One challenge I enjoyed most learning to fly was flying from one place to another. In the aviation business, they call this flying cross-country. It truly is a great challenge and immensely fun. It is also a fascinating science.
The ancient Polynesians are some of the most fascinating navigators to have lived on earth. More than a thousand years before the birth of Christ, they navigated from New Guinea and the Solomon islands far out into the Pacific Ocean. They sailed to and from the Hawaiian Islands weeks at a time, carrying all of their food and water and navigating without instruments, charts, or printed timetables.
They used the stars instead of navigational instruments. They were a very observant people and knew how the stars rotated around the world in the Pacific sky. Using their hands as rudimentary sextants, and songs passed down from one generation of navigators to next, they sailed across open oceans with uncanny precision.
To me, traveling from one point precisely to another is fascinating. Navigation is easy to understand when traveling on the surface of the earth. It was a simple matter of following directions. In other words, you can travel down Highway 92 for 3.8 miles, see the library on the right hand side of the road, turn left at that intersection, and find your way in this way anywhere on the ground.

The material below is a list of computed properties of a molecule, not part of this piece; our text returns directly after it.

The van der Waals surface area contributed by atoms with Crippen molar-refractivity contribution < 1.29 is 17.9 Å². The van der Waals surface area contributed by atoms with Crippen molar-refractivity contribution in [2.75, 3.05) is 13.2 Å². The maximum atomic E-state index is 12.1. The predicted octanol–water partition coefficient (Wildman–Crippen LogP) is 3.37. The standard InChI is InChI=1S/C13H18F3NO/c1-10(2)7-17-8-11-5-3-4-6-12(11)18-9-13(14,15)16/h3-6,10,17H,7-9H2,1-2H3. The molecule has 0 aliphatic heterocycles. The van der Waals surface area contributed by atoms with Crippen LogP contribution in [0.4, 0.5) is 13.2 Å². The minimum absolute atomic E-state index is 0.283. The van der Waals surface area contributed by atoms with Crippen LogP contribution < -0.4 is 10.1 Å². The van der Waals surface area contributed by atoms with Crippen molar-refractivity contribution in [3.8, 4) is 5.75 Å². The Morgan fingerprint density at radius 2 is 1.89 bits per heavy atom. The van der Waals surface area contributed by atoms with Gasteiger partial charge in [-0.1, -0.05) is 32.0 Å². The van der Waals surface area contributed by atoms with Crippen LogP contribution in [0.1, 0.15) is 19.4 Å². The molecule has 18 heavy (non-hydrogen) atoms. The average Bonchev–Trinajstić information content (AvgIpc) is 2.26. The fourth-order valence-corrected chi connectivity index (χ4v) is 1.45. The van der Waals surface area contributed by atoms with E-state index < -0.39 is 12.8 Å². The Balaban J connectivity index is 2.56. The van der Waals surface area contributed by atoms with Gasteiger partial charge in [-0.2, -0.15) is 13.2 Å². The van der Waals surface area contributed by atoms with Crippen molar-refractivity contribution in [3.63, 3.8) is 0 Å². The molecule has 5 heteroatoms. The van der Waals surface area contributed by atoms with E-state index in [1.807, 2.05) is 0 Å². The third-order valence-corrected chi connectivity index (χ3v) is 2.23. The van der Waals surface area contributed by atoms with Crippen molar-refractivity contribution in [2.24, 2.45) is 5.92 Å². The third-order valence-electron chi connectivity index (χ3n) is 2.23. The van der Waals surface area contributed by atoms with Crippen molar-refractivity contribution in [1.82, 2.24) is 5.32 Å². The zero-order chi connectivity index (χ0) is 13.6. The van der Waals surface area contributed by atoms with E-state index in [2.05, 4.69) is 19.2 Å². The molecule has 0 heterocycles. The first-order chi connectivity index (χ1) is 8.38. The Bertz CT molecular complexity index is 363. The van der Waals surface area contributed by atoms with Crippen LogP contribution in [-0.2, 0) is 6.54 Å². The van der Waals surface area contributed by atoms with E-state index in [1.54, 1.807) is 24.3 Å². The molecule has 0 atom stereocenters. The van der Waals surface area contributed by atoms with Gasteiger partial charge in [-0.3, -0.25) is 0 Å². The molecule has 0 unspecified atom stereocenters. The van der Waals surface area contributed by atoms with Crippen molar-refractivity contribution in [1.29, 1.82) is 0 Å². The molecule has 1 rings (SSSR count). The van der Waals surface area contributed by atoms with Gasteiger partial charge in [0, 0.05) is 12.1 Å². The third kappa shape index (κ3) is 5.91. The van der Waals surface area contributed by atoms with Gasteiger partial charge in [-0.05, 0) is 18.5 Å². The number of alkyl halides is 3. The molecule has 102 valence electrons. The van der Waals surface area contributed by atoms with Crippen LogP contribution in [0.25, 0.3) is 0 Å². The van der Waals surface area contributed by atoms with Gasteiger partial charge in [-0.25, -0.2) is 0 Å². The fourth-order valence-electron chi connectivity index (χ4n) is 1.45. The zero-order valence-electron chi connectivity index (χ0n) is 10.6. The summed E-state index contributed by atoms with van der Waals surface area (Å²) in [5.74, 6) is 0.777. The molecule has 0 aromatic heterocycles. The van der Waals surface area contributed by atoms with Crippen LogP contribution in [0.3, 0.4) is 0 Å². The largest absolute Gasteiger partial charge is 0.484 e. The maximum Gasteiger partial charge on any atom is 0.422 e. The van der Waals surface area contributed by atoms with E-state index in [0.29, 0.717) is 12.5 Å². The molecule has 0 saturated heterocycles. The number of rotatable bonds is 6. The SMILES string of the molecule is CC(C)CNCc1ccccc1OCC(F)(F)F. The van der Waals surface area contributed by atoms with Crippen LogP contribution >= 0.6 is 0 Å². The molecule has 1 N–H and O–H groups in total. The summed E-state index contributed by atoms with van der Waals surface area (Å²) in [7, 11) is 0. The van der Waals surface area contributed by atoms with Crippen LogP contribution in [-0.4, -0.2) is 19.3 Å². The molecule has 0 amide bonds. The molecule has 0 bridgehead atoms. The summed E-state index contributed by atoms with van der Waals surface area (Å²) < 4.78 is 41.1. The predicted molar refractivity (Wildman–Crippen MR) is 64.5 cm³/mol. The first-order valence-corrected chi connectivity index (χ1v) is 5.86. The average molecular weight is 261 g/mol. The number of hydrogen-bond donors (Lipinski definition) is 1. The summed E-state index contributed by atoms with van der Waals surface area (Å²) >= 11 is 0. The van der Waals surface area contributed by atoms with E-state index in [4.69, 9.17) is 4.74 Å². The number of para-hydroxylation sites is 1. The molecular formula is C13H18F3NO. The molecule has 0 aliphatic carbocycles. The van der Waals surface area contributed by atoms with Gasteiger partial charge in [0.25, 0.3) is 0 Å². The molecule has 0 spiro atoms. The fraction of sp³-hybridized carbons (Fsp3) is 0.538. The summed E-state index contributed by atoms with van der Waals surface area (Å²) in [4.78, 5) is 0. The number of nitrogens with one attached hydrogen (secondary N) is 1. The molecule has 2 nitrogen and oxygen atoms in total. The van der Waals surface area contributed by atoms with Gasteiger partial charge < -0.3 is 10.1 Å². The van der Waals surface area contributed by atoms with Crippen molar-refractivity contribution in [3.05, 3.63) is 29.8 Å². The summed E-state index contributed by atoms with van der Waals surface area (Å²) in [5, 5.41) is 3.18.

Navigation at sea, however, was completely different. They are no checkpoints on the open ocean with which to check your course. A similar situation exists in the sky. At least in my mind it did, until I learned about the process of going from point A to point B.
In the beginning, learning how to navigate in the air seemed very confusing and difficult. I quickly found, however, that it was not. Like many things in life, you just have to be careful in your planning and then follow through with your plan.
I soon learned about the compass rose, how to determine direction, and how to measure distance. After drawing a line on the chart, it is no more complicated than putting the airplane on a heading and following that line along the ground.
Sure, it can be a little more complicated than that, but not too terribly so. These are the basics: to determine the course, estimate the airspeed and figure out the effect of the wind, measure the distance, and hold heading for the required time.
Today, many new student pilots are dependent on GPS and are unable to find their way around when the technology fails. Back in the early 1970s, GPS was not available and the airplanes I learned to fly in lacked electrical systems anyway. In other words, if you were unable to draw a line on a chart, set a heading, hold airspeed, and determine your checkpoints, more than likely you became lost.
The funny thing about student pilots is that they rarely become lost; pilots only get lost after becoming certified private pilots and grow a little too cocky.
©2011 J. Clark
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